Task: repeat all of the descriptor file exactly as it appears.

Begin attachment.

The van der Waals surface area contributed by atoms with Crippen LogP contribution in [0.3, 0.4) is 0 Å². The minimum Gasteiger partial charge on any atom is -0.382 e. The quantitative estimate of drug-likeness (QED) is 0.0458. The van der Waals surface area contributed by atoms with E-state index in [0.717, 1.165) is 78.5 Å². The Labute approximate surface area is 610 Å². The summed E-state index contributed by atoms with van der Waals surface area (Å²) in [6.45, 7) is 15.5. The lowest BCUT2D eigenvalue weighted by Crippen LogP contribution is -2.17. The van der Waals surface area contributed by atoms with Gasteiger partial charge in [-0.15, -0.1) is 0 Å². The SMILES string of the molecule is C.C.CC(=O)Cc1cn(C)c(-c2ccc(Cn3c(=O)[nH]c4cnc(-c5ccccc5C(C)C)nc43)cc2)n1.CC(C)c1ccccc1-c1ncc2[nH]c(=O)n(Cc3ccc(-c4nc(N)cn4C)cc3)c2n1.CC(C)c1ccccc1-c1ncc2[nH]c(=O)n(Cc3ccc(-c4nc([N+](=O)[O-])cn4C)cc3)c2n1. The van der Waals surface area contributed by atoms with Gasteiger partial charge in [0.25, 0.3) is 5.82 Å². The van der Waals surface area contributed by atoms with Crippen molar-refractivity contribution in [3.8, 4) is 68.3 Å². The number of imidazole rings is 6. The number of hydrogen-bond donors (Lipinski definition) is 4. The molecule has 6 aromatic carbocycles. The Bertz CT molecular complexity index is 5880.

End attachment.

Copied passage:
The van der Waals surface area contributed by atoms with Crippen LogP contribution in [0.3, 0.4) is 0 Å². The minimum Gasteiger partial charge on any atom is -0.382 e. The quantitative estimate of drug-likeness (QED) is 0.0458. The van der Waals surface area contributed by atoms with E-state index in [0.717, 1.165) is 78.5 Å². The Labute approximate surface area is 610 Å². The summed E-state index contributed by atoms with van der Waals surface area (Å²) in [6.45, 7) is 15.5. The lowest BCUT2D eigenvalue weighted by Crippen LogP contribution is -2.17. The van der Waals surface area contributed by atoms with Gasteiger partial charge in [-0.15, -0.1) is 0 Å². The SMILES string of the molecule is C.C.CC(=O)Cc1cn(C)c(-c2ccc(Cn3c(=O)[nH]c4cnc(-c5ccccc5C(C)C)nc43)cc2)n1.CC(C)c1ccccc1-c1ncc2[nH]c(=O)n(Cc3ccc(-c4nc(N)cn4C)cc3)c2n1.CC(C)c1ccccc1-c1ncc2[nH]c(=O)n(Cc3ccc(-c4nc([N+](=O)[O-])cn4C)cc3)c2n1. The van der Waals surface area contributed by atoms with Gasteiger partial charge in [0.25, 0.3) is 5.82 Å². The van der Waals surface area contributed by atoms with Crippen molar-refractivity contribution in [3.8, 4) is 68.3 Å². The number of imidazole rings is 6. The number of hydrogen-bond donors (Lipinski definition) is 4. The molecule has 6 aromatic carbocycles. The Bertz CT molecular complexity index is 5880.